If you think about it, caffeine is the most commonly used psychoactive substance. Since we deal with anxiety, tension, irritability, insomnia, nonrefreshing sleep, etc on a daily basis, I think that it is important to know and manage the amount of caffeine our patients are taking. In my opinion, the substance use history should also include the amount of caffeine consumed per day. In particular, in all cases we should ask whether the person uses any so-called “energy” drinks. We should also educate our patients about what products have how much caffeine.
Excessive caffeine intake can make mania or hypomania worse. Unfortunately, these persons often increase their caffeine intake while manic. Also, persons with ADHD tend to take more caffeine than others, probably to self-medicate their inattention and the fatigue that they often suffer from.
We should know about the huge variation in the amount of coffee in different products and I will explain some of that below. Adults get caffeine from coffee, tea, soft drinks, “energy” drinks, etc. In the United States, most of the caffeine consumed comes from coffee. More tea is consumed around the world than coffee, but coffee contains 50 to 70% more caffeine than tea (Harland, 2000). Children and adolescents get their caffeine mainly from soft drinks.
What we don’t know may be harming us
Many adolescents are unaware that their favorite beverages contain caffeine and many are unable to correctly identify which commonly used beverages do or do not contain caffeine (Thakre et al., 2015). Adults are probably relatively ignorant as well. In particular, in my personal experience, some customers of Starbucks coffee and of 5-Hour Energy drinks don’t seem to know or realize what large amounts of caffeine these drinks contain.
How much caffeine is too much?
For most adults, up to 400 mg of caffeine per day is usually not associated with adverse effects (Health Canada). The United States Food and Drug Administration has not published any guidelines for caffeine consumption in children and adolescents. However, Health Canada, the Canadian equivalent recommends the following maximums:
Maximum caffeine intake
4 to 6 years
7 to 9 years
10 to 12 years
|13 years or older||
2.5 mg/Kg of body weight
Health Canada also recommends that women who are pregnant, breast feeding, or planning to become pregnant should also limit their caffeine intake to a maximum of 300 mg/day.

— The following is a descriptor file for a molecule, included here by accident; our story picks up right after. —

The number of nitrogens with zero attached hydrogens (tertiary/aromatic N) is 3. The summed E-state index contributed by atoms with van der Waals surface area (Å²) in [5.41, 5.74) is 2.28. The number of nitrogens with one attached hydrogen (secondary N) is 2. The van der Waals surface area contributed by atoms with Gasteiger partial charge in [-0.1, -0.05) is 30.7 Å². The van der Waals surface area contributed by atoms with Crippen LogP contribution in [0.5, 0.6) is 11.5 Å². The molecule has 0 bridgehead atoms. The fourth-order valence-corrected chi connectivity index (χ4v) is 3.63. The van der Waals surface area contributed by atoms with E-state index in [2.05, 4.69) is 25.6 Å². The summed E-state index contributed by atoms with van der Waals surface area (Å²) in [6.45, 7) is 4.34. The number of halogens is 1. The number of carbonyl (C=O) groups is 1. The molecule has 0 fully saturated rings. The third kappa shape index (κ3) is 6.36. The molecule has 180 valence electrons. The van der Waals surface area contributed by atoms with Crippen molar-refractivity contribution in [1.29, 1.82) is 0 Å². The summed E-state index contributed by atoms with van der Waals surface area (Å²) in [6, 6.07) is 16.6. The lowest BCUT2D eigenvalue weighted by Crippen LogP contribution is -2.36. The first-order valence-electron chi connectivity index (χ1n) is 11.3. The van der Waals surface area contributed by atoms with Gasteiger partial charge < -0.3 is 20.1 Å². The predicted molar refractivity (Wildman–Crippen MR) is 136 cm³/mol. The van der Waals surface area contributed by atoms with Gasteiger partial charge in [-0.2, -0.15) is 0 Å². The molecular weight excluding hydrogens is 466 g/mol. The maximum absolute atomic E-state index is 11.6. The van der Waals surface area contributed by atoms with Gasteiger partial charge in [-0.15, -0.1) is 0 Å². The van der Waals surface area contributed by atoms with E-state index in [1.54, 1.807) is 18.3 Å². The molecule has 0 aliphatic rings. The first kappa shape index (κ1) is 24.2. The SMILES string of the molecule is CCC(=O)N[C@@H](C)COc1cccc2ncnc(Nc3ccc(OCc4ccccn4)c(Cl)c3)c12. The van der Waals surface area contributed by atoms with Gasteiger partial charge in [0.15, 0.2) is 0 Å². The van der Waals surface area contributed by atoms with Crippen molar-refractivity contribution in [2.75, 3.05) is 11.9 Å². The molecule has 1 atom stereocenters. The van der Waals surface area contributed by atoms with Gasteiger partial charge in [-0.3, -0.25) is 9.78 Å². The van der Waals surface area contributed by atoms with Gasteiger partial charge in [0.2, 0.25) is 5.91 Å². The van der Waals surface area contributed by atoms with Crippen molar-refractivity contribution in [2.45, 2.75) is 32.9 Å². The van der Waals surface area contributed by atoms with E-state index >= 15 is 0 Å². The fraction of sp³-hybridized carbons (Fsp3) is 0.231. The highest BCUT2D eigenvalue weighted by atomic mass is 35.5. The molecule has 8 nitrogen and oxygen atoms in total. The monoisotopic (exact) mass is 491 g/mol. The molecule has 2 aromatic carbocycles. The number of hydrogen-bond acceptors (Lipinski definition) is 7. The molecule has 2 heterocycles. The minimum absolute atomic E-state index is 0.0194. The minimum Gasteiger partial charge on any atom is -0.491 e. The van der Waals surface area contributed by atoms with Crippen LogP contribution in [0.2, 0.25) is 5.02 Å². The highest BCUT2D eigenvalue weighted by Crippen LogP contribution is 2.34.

Note: For persons with mental health problems (anxiety, insomnia, poor quality sleep, etc), I think the maximum caffeine intake should be MUCH less than that for others. Ideally, zero?
Below, I have compiled the caffeine content of various beverages and other products. When looking at the caffeine content, it is important to also keep in mind the quantity that is consumed. My goal is not to provide a comprehensive list of products and their caffeine intake. Rather, I have listed some of the most commonly used products to illustrate their approximate caffeine content.
Coffee and tea
The caffeine content of most Starbucks beverages is available on their website. The Dunkin’ Donuts website, on the other hand, does not provide caffeine content for its beverages.
|Dunkin’ Donuts brewed||16||302|
|Starbucks brewed||12 (Tall)||260|
|Starbucks brewed||16 (Grande)||330|
|Starbucks brewed||20 (Venti)||410|
|Starbuck brewed decaf||12 (Tall)||20|
|Starbuck brewed decaf||16 (Grande)||25|
|Starbuck brewed decaf||20 (Venti)||30|
So, just one venti cup or two tall cups of Starbucks coffee exceeds the maximum recommended daily intake of caffeine! But every time I pass Starbucks, I see a line of people waiting patiently to order.
Note that tea is much better in terms of caffeine content, though the amount of caffeine depends on how long it is brewed for. Maybe we should encourage our patients to change to drinking tea?
Note that decaf coffee also contains some caffeine. So, “decaf” doesn’t mean that you can drink this all day long (like I used to).
Soft drinks and others
|Coke, Diet Coke, Coke Zero||12||47|
|Pepsi, Diet Pepsi||12||38|
|Sunkist orange soda||12||40|
|A&W Root Beer||12||0|
Note that some soft drinks don’t contain any caffeine at all. On the other hand, Mountain Dew is particularly bad in terms of caffeine content. We should tell adults, children, and adolescents these facts, so that can factor this into their decision about which soft drink to consume (if they choose to drink one).
The most popular “energy” drinks (USA)
|Red Bull Energy Drink (original)||
(also comes in 20 oz cans)
|Rockstar Energy Drink||16||160|
|5-hour Energy Extra Strength||1.9||242|
The label on 5-Hour Energy drink does not state how much caffeine their is in each bottle. But it states that it contains caffeine “comparable to a cup of the leading premium coffee.” Well, guess what–a cup of the “leading premium coffee” contains a LOT of caffeine. I had a patient recently who became addicted to 5-Hour Energy drinks and would drink about 5 of them a day and then take high dose quetiapine at night to sleep!
How long does the effect of caffeine last?
The half life of caffeine in adults varies from 3 to 7 hours. Its effect lasts for about 3 to 4 hours, but this can vary from person to person
Copyright © 2016, Rajnish Mago, MD. All rights reserved. May not be reproduced in any form without express written permission.
Disclaimer: The information on this website is intended for general educational purposes only. It is NOT intended as a substitute for medical advice. Patients must ask the clinicians treating them, Dr. Mago or others, for advice specific to their situation.